Auditor-General steps up on value-added audits

“No matter where we start, we make sure that the end is always better than the beginning.” – Kimi Makwetu.

Auditor-General (AG) Kimi Makwetu is completing his seventh year as AG, and that after seven years as deputy AG. There are not many state institutions that have managed to grow someone within the organisation. He will be stepping down in November.


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Under his watch, the Public Audit Act was amended to provide the Auditor-General of South Africa (AGSA) with additional powers, i.e. to:

  • Refer material irregularities to relevant public bodies for further investigations in accordance with their mandate;
  • Take binding remedial action for failure to implement the AG’s recommendations for material irregularities; and
  • Issue a certificate of debt for failure to implement the remedial action if financial loss was involved.

Makwetu was the winner of the 2019 Association for the Advancement of Black Accountants of Southern Africa (Abasa) Presidential Award for Lifetime Achievement. AGSA should also receive a prize for being the first state institution to publish its integrated annual report for the financial year ended March 30, 2020.

The AG provided value-added auditing by:

  • Successfully executing 1 070 audits;
  • Implementing the material irregularity (MI) process at 16 national and provincial, and nine local government auditees;
  • Identifying 45 MIs in 2019-20 worth an estimated R4.25 billion;
  • Achieving 76% compliance with quality standards, against a target of 80-90% (the quality was negatively impacted by the increase in the sheer volume of audits and the rapid takeover of a number of complex audits0;
  • Auditing 14 of the 21 section schedule 2 institutions, with two in the pipeline;
  • Integration continued to gain momentum and in some instances produced audit efficiencies;
  • Requests for investigations increased by 126% from 34 to 77;
  • Deploying a multi-disciplinary team to facilitate government’s preventative controls on covid-19 procurement;
  • 74% of internal appointees having progressed upwards;
  • 1 195 chartered accountants having qualified since 1991;
  • 2 263 employees having been trained on the MI process; and
  • It being ranked fifth on Universum’s most attractive employers list by students studying accountancy.

Makwetu identified key issues in his message

Accounting officers and authorities of public institutions are expected to prevent and detect non-compliance, fraud, theft and breaches of the fiduciary duty of care. Preventative control should be introduced.

The executive authorities must set the tone for consequence management by investigating and dealing with any allegations of financial misconduct and irregularities by accounting officers and authorities.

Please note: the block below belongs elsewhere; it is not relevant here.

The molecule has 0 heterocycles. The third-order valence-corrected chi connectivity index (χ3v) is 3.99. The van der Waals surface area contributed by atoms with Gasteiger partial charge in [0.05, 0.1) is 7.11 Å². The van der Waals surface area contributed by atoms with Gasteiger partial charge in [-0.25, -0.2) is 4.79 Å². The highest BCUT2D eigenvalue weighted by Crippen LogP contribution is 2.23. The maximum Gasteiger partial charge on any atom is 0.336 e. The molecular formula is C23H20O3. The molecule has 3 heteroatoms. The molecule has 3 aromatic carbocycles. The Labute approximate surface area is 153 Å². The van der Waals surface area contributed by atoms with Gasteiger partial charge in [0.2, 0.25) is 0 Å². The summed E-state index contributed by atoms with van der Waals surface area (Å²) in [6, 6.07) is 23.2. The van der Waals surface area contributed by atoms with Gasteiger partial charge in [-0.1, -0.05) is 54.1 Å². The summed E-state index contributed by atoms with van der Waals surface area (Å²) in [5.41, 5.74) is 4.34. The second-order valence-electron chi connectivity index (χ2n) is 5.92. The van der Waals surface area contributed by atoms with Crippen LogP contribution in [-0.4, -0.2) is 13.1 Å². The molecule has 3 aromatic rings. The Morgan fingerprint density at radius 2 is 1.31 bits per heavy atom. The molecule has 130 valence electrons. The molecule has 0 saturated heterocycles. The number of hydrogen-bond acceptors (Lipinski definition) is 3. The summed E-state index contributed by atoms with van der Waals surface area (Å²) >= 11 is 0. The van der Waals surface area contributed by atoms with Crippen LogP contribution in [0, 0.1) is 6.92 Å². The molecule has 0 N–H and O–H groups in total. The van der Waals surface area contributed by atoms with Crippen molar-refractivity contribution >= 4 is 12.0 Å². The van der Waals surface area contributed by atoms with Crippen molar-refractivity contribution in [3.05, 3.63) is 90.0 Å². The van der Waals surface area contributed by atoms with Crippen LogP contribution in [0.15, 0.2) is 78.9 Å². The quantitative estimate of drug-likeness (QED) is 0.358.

Building reserves

The focus on cost optimisation, instituting a head count moratorium, renegotiating leases, and intensifying debt collection, among other initiatives, has enabled AGSA to accumulate a year-end cash reserve of R674 million.

Debt owed to the AGSA is R931 million, an increase of 25%, with local government owing 42% of the whole.

Developing human capital

AGSA is:

  • Producing trustworthy staff by providing a highly ethical environment for staff to flourish;
  • Continuously improving talent-sourcing mechanisms and talent-development programmes;
  • 221 trainees with a certificate in the theory of accounting qualification were appointed in early 2020;
  • AGSA uses social media platforms such as LinkedIn and Facebook to attract talent;;
  • 1 195 candidates were assisted to qualify as chartered accountants;
  • Committed to professionalising the organisation by employing highly trained staff, and assisting staff to qualify in various areas; and
  • Implementing essential leadership development programmes.

Conditions under which AGSA operates

Year after year AGSA comes across internal control environments that are inadequately managed, weak preventative controls and the disregard of AGSA’s audit reports.

Collecting outstanding debt from local government and ailing state-owned entities (SOEs) remains a challenge.

Material irregularities (MIs) detected in auditees

  • National and provincial overall outcomes – financial loss of R4 billion: 39 material irregularities were identified. This included the Free State Department of Human Settlements (10 material irregularities), Passenger Rail Agency of South Africa (nine), Department of Cooperative Governance (six), and the North West Department of Community Safety and Transport Management (three).
  • Local government overall outcomes – financial loss of R25 billion: six MIs were identified.

AGSA is operating in an increasingly difficult and dangerous environment, and there have been instances of auditors receiving threats and intimidation. Measures also have to be taken to protect data from cyber breaches.

Possibly the greatest threat to AGSA however, is the nonchalance with which government as the stakeholder reads adverse audit reports on SOEs and municipal and provincial bodies.